Thursday, 3 October 2013

My Dutch Neighbourhood

I live in the Dutch equivalent of England's Milton Keynes. In other words it's what is known as a new town, created to quell the expansion of The Hague in the 1970s. Of course, before that time there was a Zoetermeer, but that was small, quaint and old style. Zoetermeer today is an ever expanding concrete suburbia with its fair share of social issues. But that's not what this post is about - this post is part of another great series through Multicultural Kid Blogs called 'Your Neighbourhood around the World'.

So without further ado... welcome to my little part of Zoetermeer....

This is a typical looking family house in my neighbourhood, though to be honest there are many different types of housing style locally from unremarkable family terrace houses, square houses with wood panel exteriors, to split level apartments.
This is a nearby street. Many streets are tree lined (the subject of a current battle as the council wants to chop many trees down in the neighbourhood because they have gotten too big for the streets - many residents are opposed) and lined with parked cars.....

This is one of the many local primary schools. Dutch primary schools tend to have a very local catchment area and be numerous but small scale. Children may start at age 4 but are legally required to attend school from 5.
One of the local supermarkets. Many Dutch have a tendency to pop into their supermarket on a daily basis to grab fresh food, instead of doing a huge shop on a weekly basis. This means supermarkets are generally small and compact.
This is the local basketball court where children ride their bikes, sit and talk and sometimes actually play basketball with each other. In winter it is filled with water and becomes the local skate rink and a real neighbourhood gathering point.

 A local playground. Again, small scale and numerous is the theme when it comes to neighbourhood play areas.

This is just about the most popular way of travelling where I live. There are almost as many bikes as there are people in the Netherlands and bike riding begins young.

This is one of the local Dutch snack bars where UFOs are served (unidentified fried objects). There are often long queues! I guess this the Dutch answer to Britain's fish and chip shops.

This building used to house our local library but it was the victim of budget cuts so disappeared a year or so ago. It remains open as the neighbourhood/police post to flag issues or suggestions. 

One of numerous local hairdresser salons in the neighbourhood. There seems to be a Dutch obsession with hairdressers. We have four situated in two little shopping areas in the local neighbourhood. This one is specialised in kids' haircuts and has an array of cars and scooters for the kids to sit in or on. My youngest was there last week for his very first haircut.  

This last picture, whilst showing more typical family homes in my neighbourhood, also shows a street sign for a national drink driving awareness campaign. "BoB" is the designated driver, someone who should avoid alcohol even at those neighbourhood BBQs.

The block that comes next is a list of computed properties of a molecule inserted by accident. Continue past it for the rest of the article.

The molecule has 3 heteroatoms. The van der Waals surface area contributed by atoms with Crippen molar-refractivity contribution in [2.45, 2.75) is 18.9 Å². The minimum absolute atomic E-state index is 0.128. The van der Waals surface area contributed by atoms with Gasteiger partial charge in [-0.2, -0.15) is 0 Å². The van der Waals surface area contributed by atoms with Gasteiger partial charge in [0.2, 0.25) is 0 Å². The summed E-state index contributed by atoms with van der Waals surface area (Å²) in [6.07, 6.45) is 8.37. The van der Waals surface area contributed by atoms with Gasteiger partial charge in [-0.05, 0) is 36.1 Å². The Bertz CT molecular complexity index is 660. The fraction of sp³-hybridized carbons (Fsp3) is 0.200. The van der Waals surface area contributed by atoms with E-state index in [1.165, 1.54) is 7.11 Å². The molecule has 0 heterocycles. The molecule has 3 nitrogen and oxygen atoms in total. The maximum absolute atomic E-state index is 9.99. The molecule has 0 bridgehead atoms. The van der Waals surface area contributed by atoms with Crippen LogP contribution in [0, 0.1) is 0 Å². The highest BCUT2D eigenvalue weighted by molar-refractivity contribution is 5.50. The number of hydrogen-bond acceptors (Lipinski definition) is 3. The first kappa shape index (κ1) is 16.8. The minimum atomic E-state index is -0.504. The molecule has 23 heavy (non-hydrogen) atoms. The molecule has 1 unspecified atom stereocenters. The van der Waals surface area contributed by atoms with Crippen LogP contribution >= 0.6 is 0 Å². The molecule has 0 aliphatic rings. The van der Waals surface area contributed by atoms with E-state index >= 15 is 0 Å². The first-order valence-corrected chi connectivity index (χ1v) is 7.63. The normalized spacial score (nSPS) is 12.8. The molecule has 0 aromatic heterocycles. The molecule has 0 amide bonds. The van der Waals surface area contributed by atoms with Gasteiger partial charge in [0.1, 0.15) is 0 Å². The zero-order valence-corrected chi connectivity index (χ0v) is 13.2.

Show me your neighbourhood around the world

12 comments:

Nicola McCall said...

Ahhhh having a nostalgic/home sick moment! Weird. Will show you a bit of mine here in the UK.

Annabelle Humanes said...

Many thanks for taking part! Love that hair salon. I have been looking for something like this here for 2 years!

Frances Evans said...

Thank you so much for this virtual tour of your neighborhood! Love the school, and of course, the hair salon. I bet my son would love to go their to get his hair cut. :)

linda@adventuresinexpatland.com said...

I'm with Nicola on this - nostalgic and a bit 'huis ziek' (homesick). Your photos and descriptions really captured Nederland, Amanda. As my South African friend always says, 'If I'm reincarnated I'd want to come back as a Dutch child'. Thanks for a short visit to memory lane.

bevchen said...

LOVE that they turn the basketball court into an ice rink in winter. So cool!

Lina said...

Love those great pictures! I like that beauty salon, tidy and clean.
Thank you for the virtual tour!

Jody said...

I loved this look at your neighborhood and I also think it's so cool that the basketball court turns into a skating rink!!

Ersatz Expat said...

You have captured your neighbourhood really well. My over-riding memory of Zoetermeer is that it was the first place that I ever ate an Almond Magnum!

Kali Carollo said...

This is such a fun series. I really felt like I was there walking the streets as you pointed things out. I too thought it really neat that they turn the basketball court into an ice skating rink. Sad that you lost the library. :( Are there others in your area to use?

Amanda van Mulligen said...

Thanks for all the great comments!! The hair salon is a bit of a local highlight I guess - I'm not sure there is anything else like it nearby.

Making an ice rink is also a great highlight of the winter season - the kids have so much fun and it's nice to see!

Kali - Other local neighbourhoods in Zoetermeer still have their library and there is one in the town centre but we use it less than we used the local one because I don't walk by every day. On a positive note though local schools are taking initiatives and housing more expansive libraries of their own and are becoming reading centres to make up for the loss of the library - I'm curious how that will work out.

Ersatz Expat - that's not the worst memory you could have of Zoetermeer is it? :-)

Mina said...

Great post! And I too have to share my envy for that hair salon - I am yet to find something similar in Munich. But I have only just began looking for one, so there is still time.

tacodelenguas said...

Thanks for giving us a peak into you r neighbourhood!